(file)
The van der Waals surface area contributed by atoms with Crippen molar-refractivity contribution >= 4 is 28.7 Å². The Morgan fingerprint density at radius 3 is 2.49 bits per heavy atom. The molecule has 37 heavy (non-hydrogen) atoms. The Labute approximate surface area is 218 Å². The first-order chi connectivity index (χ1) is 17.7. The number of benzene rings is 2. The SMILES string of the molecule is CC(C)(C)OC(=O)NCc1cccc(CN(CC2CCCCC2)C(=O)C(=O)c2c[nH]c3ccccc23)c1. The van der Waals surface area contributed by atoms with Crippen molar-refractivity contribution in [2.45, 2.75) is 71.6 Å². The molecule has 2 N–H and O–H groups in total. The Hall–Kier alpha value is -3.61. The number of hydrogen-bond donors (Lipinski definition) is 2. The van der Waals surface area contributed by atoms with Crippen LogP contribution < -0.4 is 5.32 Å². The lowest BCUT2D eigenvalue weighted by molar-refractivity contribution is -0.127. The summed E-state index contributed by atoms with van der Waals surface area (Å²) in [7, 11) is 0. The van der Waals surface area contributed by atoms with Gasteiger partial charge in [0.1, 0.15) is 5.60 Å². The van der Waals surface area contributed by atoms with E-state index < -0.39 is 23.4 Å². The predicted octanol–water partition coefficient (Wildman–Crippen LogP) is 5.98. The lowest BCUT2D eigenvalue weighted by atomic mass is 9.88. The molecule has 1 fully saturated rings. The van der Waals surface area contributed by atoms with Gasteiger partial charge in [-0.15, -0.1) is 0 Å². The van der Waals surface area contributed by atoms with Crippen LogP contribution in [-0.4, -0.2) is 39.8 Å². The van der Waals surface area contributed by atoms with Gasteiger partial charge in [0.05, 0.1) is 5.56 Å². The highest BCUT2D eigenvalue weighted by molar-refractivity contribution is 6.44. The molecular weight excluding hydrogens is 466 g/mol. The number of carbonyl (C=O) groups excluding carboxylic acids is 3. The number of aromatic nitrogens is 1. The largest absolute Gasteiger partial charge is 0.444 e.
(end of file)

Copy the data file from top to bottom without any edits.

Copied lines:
The van der Waals surface area contributed by atoms with Crippen molar-refractivity contribution >= 4 is 28.7 Å². The Morgan fingerprint density at radius 3 is 2.49 bits per heavy atom. The molecule has 37 heavy (non-hydrogen) atoms. The Labute approximate surface area is 218 Å². The first-order chi connectivity index (χ1) is 17.7. The number of benzene rings is 2. The SMILES string of the molecule is CC(C)(C)OC(=O)NCc1cccc(CN(CC2CCCCC2)C(=O)C(=O)c2c[nH]c3ccccc23)c1. The van der Waals surface area contributed by atoms with Crippen molar-refractivity contribution in [2.45, 2.75) is 71.6 Å². The molecule has 2 N–H and O–H groups in total. The Hall–Kier alpha value is -3.61. The number of hydrogen-bond donors (Lipinski definition) is 2. The van der Waals surface area contributed by atoms with Crippen LogP contribution < -0.4 is 5.32 Å². The lowest BCUT2D eigenvalue weighted by molar-refractivity contribution is -0.127. The summed E-state index contributed by atoms with van der Waals surface area (Å²) in [7, 11) is 0. The van der Waals surface area contributed by atoms with Gasteiger partial charge in [0.1, 0.15) is 5.60 Å². The van der Waals surface area contributed by atoms with E-state index < -0.39 is 23.4 Å². The predicted octanol–water partition coefficient (Wildman–Crippen LogP) is 5.98. The lowest BCUT2D eigenvalue weighted by atomic mass is 9.88. The molecule has 1 fully saturated rings. The van der Waals surface area contributed by atoms with Gasteiger partial charge in [-0.15, -0.1) is 0 Å². The van der Waals surface area contributed by atoms with Crippen LogP contribution in [-0.4, -0.2) is 39.8 Å². The van der Waals surface area contributed by atoms with Gasteiger partial charge in [0.05, 0.1) is 5.56 Å². The highest BCUT2D eigenvalue weighted by molar-refractivity contribution is 6.44. The molecular weight excluding hydrogens is 466 g/mol. The number of carbonyl (C=O) groups excluding carboxylic acids is 3. The number of aromatic nitrogens is 1. The largest absolute Gasteiger partial charge is 0.444 e.